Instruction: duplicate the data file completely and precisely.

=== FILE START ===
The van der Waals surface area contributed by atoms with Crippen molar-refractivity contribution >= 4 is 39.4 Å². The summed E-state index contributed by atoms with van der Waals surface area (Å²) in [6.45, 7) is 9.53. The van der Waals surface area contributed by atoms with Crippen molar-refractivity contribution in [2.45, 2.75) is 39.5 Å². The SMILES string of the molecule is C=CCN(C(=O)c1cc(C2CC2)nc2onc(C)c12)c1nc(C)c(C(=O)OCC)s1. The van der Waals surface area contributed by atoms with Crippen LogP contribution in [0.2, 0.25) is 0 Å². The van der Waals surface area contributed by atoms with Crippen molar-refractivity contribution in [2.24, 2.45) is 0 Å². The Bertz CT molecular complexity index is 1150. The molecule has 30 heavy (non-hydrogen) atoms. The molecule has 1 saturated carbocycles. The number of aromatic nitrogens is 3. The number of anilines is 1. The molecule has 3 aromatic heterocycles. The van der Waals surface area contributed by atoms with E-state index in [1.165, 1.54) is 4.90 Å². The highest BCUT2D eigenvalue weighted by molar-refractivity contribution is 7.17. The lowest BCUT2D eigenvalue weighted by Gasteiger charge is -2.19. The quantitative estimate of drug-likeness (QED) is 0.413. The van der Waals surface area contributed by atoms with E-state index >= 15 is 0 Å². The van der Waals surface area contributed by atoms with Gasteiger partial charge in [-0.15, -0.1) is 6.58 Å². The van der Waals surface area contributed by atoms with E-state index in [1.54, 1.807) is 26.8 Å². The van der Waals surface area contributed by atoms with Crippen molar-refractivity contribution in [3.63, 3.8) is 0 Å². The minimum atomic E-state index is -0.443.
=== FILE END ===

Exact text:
The van der Waals surface area contributed by atoms with Crippen molar-refractivity contribution >= 4 is 39.4 Å². The summed E-state index contributed by atoms with van der Waals surface area (Å²) in [6.45, 7) is 9.53. The van der Waals surface area contributed by atoms with Crippen molar-refractivity contribution in [2.45, 2.75) is 39.5 Å². The SMILES string of the molecule is C=CCN(C(=O)c1cc(C2CC2)nc2onc(C)c12)c1nc(C)c(C(=O)OCC)s1. The van der Waals surface area contributed by atoms with Crippen LogP contribution in [0.2, 0.25) is 0 Å². The van der Waals surface area contributed by atoms with Crippen molar-refractivity contribution in [2.24, 2.45) is 0 Å². The Bertz CT molecular complexity index is 1150. The molecule has 30 heavy (non-hydrogen) atoms. The molecule has 1 saturated carbocycles. The number of aromatic nitrogens is 3. The number of anilines is 1. The molecule has 3 aromatic heterocycles. The van der Waals surface area contributed by atoms with E-state index in [1.165, 1.54) is 4.90 Å². The highest BCUT2D eigenvalue weighted by molar-refractivity contribution is 7.17. The lowest BCUT2D eigenvalue weighted by Gasteiger charge is -2.19. The quantitative estimate of drug-likeness (QED) is 0.413. The van der Waals surface area contributed by atoms with E-state index >= 15 is 0 Å². The van der Waals surface area contributed by atoms with Gasteiger partial charge in [-0.15, -0.1) is 6.58 Å². The van der Waals surface area contributed by atoms with E-state index in [1.54, 1.807) is 26.8 Å². The van der Waals surface area contributed by atoms with Crippen molar-refractivity contribution in [3.63, 3.8) is 0 Å². The minimum atomic E-state index is -0.443.